64 views

What does "they both can't be selected" mean? [duplicate]

The sentence "They both can't be selected", does that mean (1) None of them can be selected or (2) They both can't make it at the same time, only one of them can ? If I, for example, want to ...
Shafe's user avatar
  • 29
1 vote
1 answer
144 views

"All green apples but 1" or "All but 1 green apples"

I would like to use phrase "all but one" in the sentence like "Except for the one green apple, all the other green apples are bad." Which expression is not ambiguous? "All but ...
Lauren's user avatar
  • 21
1 vote
1 answer
128 views

quantifiers in comparatives adjectives [closed]

Good morning. I'd like to ask you something. I was confused about these words. They said " a bit, a little, slightly, a lot, and much" are all intensifiers in comparative sentences. But ...
minmin's user avatar
  • 11
1 vote
0 answers
221 views

Is "distance" an "amount" or a "quantity"?

Distance can be measured so it would make sense for it to be a quantity. But this is where I arrive at an issue. I think it's better if you say a small amount of distance than a small quantity of ...
Ge To's user avatar
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7 votes
1 answer
703 views

Does "much of a (countable noun)" mean the same as "much (countable noun)?"

(a): The countries did not have much of a choice when it came to vaccines. (b): The countries did not have much choice when it came to vaccines. Are the sentences above semantically identical? Are ...
user48754's user avatar
  • 275
0 votes
1 answer
181 views

Quantifiers realised by a noun?

Let's consider the following sentence: He drank [a glass of hot milk]. Here the brackated element is a Noun Phrase (NP). The head noun is glass. My question is can it be classified as a quantifier?
Man_From_India's user avatar
1 vote
2 answers
213 views

Enumeration with "all"

Consider this sentence: Your self-confidence, resilience and adaptability , all will help you integrate in this new competitive environment. My question is about the comma before all. I tried to ...
fev's user avatar
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2 votes
1 answer
71 views

The multiple meanings of "any" in different circumstances

I am confused about the different usages of the word (any* depending on the particular circumstance, and would appreciate some clarification. For instance, if I make the statement I have more ...
ChinG's user avatar
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0 answers
25 views

Is there ambiguity in "by each" in this context?

The sentence: "Find all malls that have been visited by each student attending Wolf Secondary School" I've recently encountered a question like this on a Computer Science test and ...
anon_student's user avatar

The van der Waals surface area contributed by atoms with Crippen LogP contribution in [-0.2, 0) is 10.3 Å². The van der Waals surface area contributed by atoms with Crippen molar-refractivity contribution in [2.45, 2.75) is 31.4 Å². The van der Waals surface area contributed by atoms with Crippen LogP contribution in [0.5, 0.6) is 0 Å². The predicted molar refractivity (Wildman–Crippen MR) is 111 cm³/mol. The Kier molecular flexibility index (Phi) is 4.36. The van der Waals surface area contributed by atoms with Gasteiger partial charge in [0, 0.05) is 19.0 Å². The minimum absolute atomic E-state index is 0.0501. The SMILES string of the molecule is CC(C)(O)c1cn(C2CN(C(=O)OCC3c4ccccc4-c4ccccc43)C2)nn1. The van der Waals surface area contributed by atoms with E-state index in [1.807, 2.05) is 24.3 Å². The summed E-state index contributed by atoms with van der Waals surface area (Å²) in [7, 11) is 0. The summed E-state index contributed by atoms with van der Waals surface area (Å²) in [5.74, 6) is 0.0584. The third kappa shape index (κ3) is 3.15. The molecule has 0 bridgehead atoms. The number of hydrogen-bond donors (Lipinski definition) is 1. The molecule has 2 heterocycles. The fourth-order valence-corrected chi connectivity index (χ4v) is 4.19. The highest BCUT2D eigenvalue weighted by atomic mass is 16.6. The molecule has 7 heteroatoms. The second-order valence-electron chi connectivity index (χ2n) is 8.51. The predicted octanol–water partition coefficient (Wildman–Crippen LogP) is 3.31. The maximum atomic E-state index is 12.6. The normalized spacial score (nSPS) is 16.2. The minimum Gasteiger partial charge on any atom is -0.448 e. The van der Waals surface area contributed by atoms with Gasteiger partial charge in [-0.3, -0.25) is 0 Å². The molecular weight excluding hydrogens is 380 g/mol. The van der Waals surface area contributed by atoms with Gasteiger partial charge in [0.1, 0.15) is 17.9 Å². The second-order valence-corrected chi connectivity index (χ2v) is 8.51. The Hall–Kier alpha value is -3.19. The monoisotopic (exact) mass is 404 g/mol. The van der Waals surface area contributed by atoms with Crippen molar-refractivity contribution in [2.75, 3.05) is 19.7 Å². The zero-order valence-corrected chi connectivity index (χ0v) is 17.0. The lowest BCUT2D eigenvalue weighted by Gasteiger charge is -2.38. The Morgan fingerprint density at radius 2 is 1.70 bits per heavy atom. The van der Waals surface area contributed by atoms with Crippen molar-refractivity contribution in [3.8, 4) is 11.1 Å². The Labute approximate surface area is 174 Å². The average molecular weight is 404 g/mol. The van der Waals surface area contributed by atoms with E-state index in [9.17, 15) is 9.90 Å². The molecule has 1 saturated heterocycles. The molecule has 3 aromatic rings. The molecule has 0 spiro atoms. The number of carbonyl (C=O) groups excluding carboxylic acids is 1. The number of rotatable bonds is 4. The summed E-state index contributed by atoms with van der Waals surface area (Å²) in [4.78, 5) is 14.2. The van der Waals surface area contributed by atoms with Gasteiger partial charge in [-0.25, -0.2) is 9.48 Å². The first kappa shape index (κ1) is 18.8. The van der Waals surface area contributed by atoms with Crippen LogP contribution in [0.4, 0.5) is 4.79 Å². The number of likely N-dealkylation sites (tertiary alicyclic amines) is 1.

0 votes
1 answer
83 views

Is there an Infix phrase for "any of x are y" in the english language?

For a collection of objects x and predicate y, you can say "all of x are y". For example, "It is probably summer if all of the Tree's leaves are green". But you can also say "...
William Oliver's user avatar
0 votes
1 answer
79 views

'All my life could be described as a chain of failures'. Is this sentence grammatically correct? [closed]

I'm a non-native speaker of English. Perhaps my question would seem a little bit silly. All my life could be described as a chain of failures. It seems to me that all my life is a disaster. All my ...
Alex Black's user avatar
0 votes
1 answer
53 views

Meaning of Anyone [closed]

Could anyone help me? If I say : Will you stay with me if I speak to anyone? Anyone means : whatever who (sorry I can say otherwise) I mean "anyone" like : Anyone can work here, it will go! Thanks :...
Companion S9's user avatar
0 votes
1 answer
369 views

Other or Another

I have a question about Quantitative words that I don't understand. Here it is: Q: Istanbul is the biggest city in Turkey and one of the world's major cities, with around 6.7 million people in the ...
Neslyn's user avatar
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0 votes
0 answers
35 views

Do you find "only belongings of somebody" a little bit wierd?

In the sentence below, do you think it is weird to say "only belongings" for "belongings" is a collective noun. The angry mob destroyed the man's only belongings.
John Z. Li's user avatar
1 vote
0 answers
51 views

Using adjective as noun with "a lot of" quantifier

Why we should say “a lot of homeless people” and can’t say just “a lot of homeless” ?
Victor V's user avatar
0 votes
0 answers
53 views

Quantifiers like few, a few, etc

I came across a question in my book of whose answer I did not find satisfactory. Please help me Q) Improve the bracketed part of the sentence. The guest stood quietly for (few moments). The answer ...
Prateek Pareek's user avatar
0 votes
1 answer
34 views

Some food/dishes

Is it correct to understand "some of the side dishes" as "some of a specific amount of food in the side dishes", or literally "a dish in the side dishes"?
Thuan Khang's user avatar
1 vote
0 answers
684 views

“The needs of the many outweigh the needs of the few”

Think of Star Trek's quote: “The needs of the many outweigh the needs of the few” (or “the one”) In the context of Star Trek, does the many/few refer to a specific group of many/few beings or many/...
listeneva's user avatar